The building and construction sector accounts for a significant proportion of current anthropogenic CO2 emissions. Reducing the carbon footprint of building materials is difficult because some process-related CO2 emissions cannot be avoided. While the industry is developing methods to reduce its emissions by capturing CO2 from flue gas streams, this study investigates an alternative mechanism to reduce the carbon footprint of building materials, namely the incorporation of olivine into building materials such as façade plaster. Olivine is susceptible to weathering and reacts with CO2 to form magnesium carbonate and silica.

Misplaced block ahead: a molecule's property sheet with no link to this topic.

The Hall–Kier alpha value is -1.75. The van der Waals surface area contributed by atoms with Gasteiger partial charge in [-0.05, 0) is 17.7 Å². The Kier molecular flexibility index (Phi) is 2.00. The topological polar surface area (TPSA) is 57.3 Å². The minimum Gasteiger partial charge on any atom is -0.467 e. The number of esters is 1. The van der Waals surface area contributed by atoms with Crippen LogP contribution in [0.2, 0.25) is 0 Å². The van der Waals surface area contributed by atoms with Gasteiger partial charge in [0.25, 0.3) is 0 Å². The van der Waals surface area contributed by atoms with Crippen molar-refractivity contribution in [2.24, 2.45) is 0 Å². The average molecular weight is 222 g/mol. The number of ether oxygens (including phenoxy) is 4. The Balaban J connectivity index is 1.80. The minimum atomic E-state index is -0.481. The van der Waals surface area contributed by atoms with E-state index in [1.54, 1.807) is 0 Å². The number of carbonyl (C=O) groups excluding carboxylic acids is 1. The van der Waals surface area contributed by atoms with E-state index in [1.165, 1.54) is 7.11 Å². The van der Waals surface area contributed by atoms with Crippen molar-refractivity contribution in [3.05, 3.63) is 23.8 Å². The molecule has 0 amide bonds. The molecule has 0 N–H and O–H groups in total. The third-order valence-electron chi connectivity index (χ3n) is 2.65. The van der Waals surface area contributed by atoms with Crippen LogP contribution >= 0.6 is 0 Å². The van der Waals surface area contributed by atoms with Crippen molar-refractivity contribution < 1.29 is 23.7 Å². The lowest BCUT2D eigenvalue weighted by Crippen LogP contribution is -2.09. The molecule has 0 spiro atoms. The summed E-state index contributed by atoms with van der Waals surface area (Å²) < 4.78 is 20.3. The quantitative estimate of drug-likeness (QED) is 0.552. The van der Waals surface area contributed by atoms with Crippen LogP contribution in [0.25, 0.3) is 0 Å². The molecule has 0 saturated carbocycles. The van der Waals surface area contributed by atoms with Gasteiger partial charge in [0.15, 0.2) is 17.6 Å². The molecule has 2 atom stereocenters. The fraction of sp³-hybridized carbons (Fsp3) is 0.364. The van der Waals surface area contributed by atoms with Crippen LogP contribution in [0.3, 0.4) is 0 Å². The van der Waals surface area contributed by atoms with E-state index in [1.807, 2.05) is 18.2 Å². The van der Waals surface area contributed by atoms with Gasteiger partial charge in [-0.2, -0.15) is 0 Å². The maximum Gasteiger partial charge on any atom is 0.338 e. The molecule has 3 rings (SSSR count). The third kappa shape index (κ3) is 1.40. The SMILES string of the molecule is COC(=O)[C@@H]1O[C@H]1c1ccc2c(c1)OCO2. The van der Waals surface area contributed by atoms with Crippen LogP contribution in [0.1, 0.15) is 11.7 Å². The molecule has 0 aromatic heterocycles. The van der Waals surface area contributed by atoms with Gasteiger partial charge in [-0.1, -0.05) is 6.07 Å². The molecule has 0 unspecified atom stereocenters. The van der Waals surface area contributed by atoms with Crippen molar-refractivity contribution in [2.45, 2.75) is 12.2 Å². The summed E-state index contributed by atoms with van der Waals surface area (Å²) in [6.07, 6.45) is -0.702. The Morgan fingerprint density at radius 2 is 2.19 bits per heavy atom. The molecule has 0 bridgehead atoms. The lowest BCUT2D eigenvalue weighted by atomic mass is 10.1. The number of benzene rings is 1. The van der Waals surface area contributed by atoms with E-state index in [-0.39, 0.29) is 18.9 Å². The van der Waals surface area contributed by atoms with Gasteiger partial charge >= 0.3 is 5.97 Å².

In collaboration with the company Knauf Gips KG, an outdoor test facility will be built to monitor the mineralogical changes in olivine façade plaster under natural weathering conditions over a period of 18 months. In parallel, laboratory experiments will be carried out to accelerate the weathering process by continuous artificial weathering of the plaster samples. Fluids will be regularly sampled and analysed to detect potential environmental hazards, such as the release of nickel and chromium into the environment. All plaster samples will be analysed by X-ray diffraction (XRD) and scanning electron microscopy (SEM) to identify mineralogical and structural changes during the experiments. The extent of CO2 mineralisation will be assessed based on mass balance calculations with the experimental reactants and their products. A sustainability assessment of the whole value chain will be carried out to determine whether olivine in building materials can effectively contribute to offsetting the CO2 emissions of the construction industry.